And there’s the mud.  Perhaps your garden is perfectly mulched or paved.  Ours is not…  and perennials and ferns have begun to re-appear from the wet earth.  The photos aren’t so picture perfect as perhaps they’ll be a few weeks on.

~

A newly emerged Japanese fern unfurls beside HelleboresIt may be Athyrium niponicum ‘Burgundy Lace.’

~

We visited a garden Friday, and felt a bit relieved to find the same flaws there we find at home:  Toppled, frost kissed daffodils; spent perennials; broken twigs on shrubs; and copious blooming weeds feeding deliriously happy bees.  Somehow, the imperfections added charm.

We were just so very happy to be there, and to feel the sun through our coats, and to count the reassurances of spring’s victory over another winter.

~

~

Photos by Woodland Gnome 2017

~

~

“The question isn’t whether the world is perfect.

The real question to consider is:

If it were, would you still be in it?”

.

Eric Micha’el Leventhal

A Garden Mystery: The Case of the Vanished Helleborus

Helleborus argutifolius 'Snow Fever' blooming a week ago.

Helleborus argutifolius ‘Snow Fever’  opening its first blooms a week ago, on February 9.

~

Pretty, wasn’t it?  Now it’s vanished…. poof!

This beautiful Helleborus ‘Snow Fever’ grew in a very large pot in our front garden, surrounded with Violas, Ajuga, and some Creeping Jenny.  I planted it there in late autumn to keep the pot interesting through the winter months.  There is a dormant fern, and a few spring bulbs tucked in around its roots.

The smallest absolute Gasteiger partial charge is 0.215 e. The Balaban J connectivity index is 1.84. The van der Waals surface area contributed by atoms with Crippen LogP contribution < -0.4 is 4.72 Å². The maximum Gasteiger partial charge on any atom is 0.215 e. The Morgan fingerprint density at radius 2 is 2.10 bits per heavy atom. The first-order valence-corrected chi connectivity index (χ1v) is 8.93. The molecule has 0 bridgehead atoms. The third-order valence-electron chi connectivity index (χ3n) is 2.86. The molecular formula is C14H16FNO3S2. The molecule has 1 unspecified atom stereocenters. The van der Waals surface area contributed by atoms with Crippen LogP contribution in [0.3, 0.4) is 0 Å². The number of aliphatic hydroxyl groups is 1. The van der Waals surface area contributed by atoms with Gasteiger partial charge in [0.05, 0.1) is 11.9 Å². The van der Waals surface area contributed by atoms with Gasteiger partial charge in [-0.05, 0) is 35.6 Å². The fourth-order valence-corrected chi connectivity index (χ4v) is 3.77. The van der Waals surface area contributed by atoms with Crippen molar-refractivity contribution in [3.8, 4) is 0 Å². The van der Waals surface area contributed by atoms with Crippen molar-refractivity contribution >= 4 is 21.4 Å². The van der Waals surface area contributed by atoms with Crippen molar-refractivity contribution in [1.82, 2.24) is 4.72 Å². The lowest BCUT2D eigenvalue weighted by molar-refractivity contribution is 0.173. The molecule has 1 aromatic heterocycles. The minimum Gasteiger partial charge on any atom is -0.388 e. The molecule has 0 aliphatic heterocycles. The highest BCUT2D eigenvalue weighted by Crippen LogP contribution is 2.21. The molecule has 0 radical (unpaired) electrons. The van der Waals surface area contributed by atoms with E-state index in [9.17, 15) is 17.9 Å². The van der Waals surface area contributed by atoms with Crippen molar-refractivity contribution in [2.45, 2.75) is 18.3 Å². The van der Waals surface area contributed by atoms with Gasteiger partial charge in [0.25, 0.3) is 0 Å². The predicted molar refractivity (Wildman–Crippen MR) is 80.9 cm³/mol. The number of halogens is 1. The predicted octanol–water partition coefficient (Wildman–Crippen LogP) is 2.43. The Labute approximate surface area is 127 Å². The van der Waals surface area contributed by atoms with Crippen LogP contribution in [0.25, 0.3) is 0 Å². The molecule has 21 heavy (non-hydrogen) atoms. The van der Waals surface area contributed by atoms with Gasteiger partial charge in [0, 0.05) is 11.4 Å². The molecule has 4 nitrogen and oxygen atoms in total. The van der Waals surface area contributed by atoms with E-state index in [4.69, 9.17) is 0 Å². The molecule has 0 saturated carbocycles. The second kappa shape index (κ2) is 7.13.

~

december-25-2016-christmas-foggy-morning-033~

I’ve been photographing the Hellebore’s progress every week or so as its beautiful new leaves and flowers emerged.  Its first flowers opened last week.  It is the sort of interesting plant that I like to visit whenever I’m out in the garden, just to see its progress.

~

January 4, 2017

January 4, 2017

~

That said, a friend and I were touring the front garden on Sunday afternoon, and we wandered over to the pot so she could see this unusual Helleborus up close.  She is just getting started gardening at her new home in our community, and  had come over to receive a gift of Hellebore seedlings to begin her own collection.  I wanted to show her the beauty of this special cultivar with its pale new foliage and creamy flowers.

And what I saw in the pot didn’t register at first.  There were the Violas, the vines, the Ajuga and….  nothing in the center of the pot.  The large speckled centerpiece of the planting has simply vanished.

No soil was disturbed, no tell-tale clawing at the soil spoke of visiting squirrels.  There wasn’t a single dropped leaf or flower petal anywhere around.  We searched the area for some clue and found nothing.

~

Helleborus argutifolius just home and still in its Nursery pot in late November.

Helleborus ‘Snow Fever’  just home and still in its nursery pot in late November.

~

You probably know that Hellebores are poisonous.  Nothing eats them.